But if a meme is prolife does that mean it’s true?
Can a meme be prolife and be false?
If X and Y are two possible explanations for something: X is more prolife than Y, but Occam’s razor favors Y over X, which do you decide is true?
Here are my answers:
Anything that is prolife is true in some way – if you don’t know in what way it’s true, than you just don’t know enough about the truth.
I would favor a prolife idea over one with a higher Occam’s razor score any time. That’s why I believe in God.
My axiom is "Happiness is inherently valuable." Happiness doesn't need to serve some other goal; it's worthwhile in and of itself. It doesn't matter whether it is ephemeral; whether it has any long term effect; whether it leads me to some sort of eternal reward (which I don't think will happen). Happiness is good in its own right.
So, the general ethical goal I try to accomplish is to increase the amount of happiness and decrease the amount of unhappiness in the universe. To me, that's a worthy goal irrespective of whether it has any other result. Everything I believe in ethics derives from this.
I think this is a worthy axiom to which to dedicate your life. Steven derives from it a fundamental belief in liberty, in self-defense, and many other things. Let me point out though, the sense of purpose that it gives to his life – to the extent that he would be willing to sacrifice his own happiness, maybe even his own life, toward achieving it. Steven identifies with the pursuit of happiness. The pursuit of happiness is (part of) his identity. Since it is immortal, therefore, he, too, is immortal.
Does he really believe that in the end none of it matters? I think that it’s likely that at times he does. (Don’t we all?) I just wonder why he prefers it that way.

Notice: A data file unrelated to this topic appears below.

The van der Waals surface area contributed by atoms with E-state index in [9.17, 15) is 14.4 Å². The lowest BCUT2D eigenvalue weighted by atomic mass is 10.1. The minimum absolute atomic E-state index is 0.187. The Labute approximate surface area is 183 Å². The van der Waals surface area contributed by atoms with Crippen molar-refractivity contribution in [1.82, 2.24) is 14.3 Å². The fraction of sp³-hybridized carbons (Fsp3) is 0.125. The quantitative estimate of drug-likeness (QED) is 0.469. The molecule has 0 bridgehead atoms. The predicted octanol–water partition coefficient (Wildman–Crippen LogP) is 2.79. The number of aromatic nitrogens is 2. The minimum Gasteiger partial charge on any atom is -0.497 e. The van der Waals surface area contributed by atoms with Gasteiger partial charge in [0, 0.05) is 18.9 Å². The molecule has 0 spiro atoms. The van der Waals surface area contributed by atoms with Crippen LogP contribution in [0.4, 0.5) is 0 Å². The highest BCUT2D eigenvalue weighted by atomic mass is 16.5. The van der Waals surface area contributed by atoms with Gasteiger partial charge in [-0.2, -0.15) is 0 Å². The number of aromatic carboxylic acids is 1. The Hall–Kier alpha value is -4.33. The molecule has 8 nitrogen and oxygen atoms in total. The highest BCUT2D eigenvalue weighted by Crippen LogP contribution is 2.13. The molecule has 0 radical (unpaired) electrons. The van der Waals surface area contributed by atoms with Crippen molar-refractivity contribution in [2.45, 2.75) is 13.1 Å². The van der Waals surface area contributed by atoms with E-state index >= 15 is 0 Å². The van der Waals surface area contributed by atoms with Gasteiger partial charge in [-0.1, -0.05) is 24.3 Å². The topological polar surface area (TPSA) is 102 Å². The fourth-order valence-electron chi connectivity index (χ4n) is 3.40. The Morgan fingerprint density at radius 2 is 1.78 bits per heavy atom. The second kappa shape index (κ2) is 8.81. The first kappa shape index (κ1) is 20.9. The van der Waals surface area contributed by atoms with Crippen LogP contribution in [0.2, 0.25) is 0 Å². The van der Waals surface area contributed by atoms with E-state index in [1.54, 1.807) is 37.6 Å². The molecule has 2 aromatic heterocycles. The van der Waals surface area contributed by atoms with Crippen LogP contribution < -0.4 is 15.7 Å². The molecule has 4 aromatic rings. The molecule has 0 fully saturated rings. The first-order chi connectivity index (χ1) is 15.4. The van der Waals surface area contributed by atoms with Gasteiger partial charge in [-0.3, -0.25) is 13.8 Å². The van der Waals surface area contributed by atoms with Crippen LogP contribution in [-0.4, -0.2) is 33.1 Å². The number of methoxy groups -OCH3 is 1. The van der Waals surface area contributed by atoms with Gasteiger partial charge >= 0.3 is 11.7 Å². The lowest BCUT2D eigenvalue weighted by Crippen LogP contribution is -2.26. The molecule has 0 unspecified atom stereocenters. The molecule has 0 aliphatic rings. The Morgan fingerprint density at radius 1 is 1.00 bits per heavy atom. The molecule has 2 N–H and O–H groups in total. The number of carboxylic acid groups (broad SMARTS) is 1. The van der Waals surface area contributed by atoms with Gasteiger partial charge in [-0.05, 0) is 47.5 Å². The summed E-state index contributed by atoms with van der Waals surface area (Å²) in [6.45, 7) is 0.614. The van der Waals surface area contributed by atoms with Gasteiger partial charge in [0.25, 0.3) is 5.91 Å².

June 11, 2004
What am I? That can be answered in many ways. I am a particular human being; I am this body. But is the entire body really part of the essential me? I don't consider myself to be different – or to have died – if I trim my fingernails or get my hair cut. If I suffered a grievous injury and had a limb amputated, I would still be me. If I received a heart transplant, I would still be me. (And the donor of that heart would still be dead.)
We consider quadriplegics and "basket cases" (quadruple amputees) to still be alive and to still be themselves. So that means my first answer isn't correct. I am not this body. I must only be part of it. Then which part? What am I?
These are troubling questions for mechanistic atheists like me. We think of humans as walking fires, as complex biological mechanisms which exhibit properties of life, thought and self consciousness powered by controlled release of chemical energy through oxidation. But close examination of our conception of those properties makes clear that we don't really fully understand any of them. For each we have little difficulty describing paradigmatic cases which we are certain have the property in question, but around that center the boundaries are fuzzy. We do not really know where the boundaries are; we may never really be able to say.